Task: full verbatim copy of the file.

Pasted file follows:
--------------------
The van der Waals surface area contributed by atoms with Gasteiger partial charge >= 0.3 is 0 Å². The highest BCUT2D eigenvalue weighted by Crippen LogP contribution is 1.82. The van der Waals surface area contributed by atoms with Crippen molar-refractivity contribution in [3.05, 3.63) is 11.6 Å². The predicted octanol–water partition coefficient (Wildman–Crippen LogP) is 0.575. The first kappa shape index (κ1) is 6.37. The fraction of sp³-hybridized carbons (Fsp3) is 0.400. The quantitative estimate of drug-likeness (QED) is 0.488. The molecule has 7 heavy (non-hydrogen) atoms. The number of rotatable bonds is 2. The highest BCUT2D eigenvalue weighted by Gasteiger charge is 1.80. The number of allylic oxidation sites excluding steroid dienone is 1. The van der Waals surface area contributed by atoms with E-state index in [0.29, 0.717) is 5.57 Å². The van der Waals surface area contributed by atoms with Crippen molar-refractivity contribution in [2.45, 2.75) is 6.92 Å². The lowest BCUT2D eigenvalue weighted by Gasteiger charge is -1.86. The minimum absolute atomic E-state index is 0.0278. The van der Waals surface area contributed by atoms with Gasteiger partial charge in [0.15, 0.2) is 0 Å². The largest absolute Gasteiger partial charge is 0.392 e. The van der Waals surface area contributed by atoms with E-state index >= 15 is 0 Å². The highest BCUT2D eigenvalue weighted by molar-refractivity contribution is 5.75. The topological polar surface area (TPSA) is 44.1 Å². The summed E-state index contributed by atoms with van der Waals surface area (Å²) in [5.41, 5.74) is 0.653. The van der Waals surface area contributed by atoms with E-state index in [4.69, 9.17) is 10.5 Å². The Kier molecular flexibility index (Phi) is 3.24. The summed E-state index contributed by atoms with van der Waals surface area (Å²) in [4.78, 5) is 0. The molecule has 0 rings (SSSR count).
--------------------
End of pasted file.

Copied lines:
The van der Waals surface area contributed by atoms with Gasteiger partial charge >= 0.3 is 0 Å². The highest BCUT2D eigenvalue weighted by Crippen LogP contribution is 1.82. The van der Waals surface area contributed by atoms with Crippen molar-refractivity contribution in [3.05, 3.63) is 11.6 Å². The predicted octanol–water partition coefficient (Wildman–Crippen LogP) is 0.575. The first kappa shape index (κ1) is 6.37. The fraction of sp³-hybridized carbons (Fsp3) is 0.400. The quantitative estimate of drug-likeness (QED) is 0.488. The molecule has 7 heavy (non-hydrogen) atoms. The number of rotatable bonds is 2. The highest BCUT2D eigenvalue weighted by Gasteiger charge is 1.80. The number of allylic oxidation sites excluding steroid dienone is 1. The van der Waals surface area contributed by atoms with E-state index in [0.29, 0.717) is 5.57 Å². The van der Waals surface area contributed by atoms with Crippen molar-refractivity contribution in [2.45, 2.75) is 6.92 Å². The lowest BCUT2D eigenvalue weighted by Gasteiger charge is -1.86. The minimum absolute atomic E-state index is 0.0278. The van der Waals surface area contributed by atoms with Gasteiger partial charge in [0.15, 0.2) is 0 Å². The largest absolute Gasteiger partial charge is 0.392 e. The van der Waals surface area contributed by atoms with E-state index >= 15 is 0 Å². The highest BCUT2D eigenvalue weighted by molar-refractivity contribution is 5.75. The topological polar surface area (TPSA) is 44.1 Å². The summed E-state index contributed by atoms with van der Waals surface area (Å²) in [5.41, 5.74) is 0.653. The van der Waals surface area contributed by atoms with E-state index in [4.69, 9.17) is 10.5 Å². The Kier molecular flexibility index (Phi) is 3.24. The summed E-state index contributed by atoms with van der Waals surface area (Å²) in [4.78, 5) is 0. The molecule has 0 rings (SSSR count).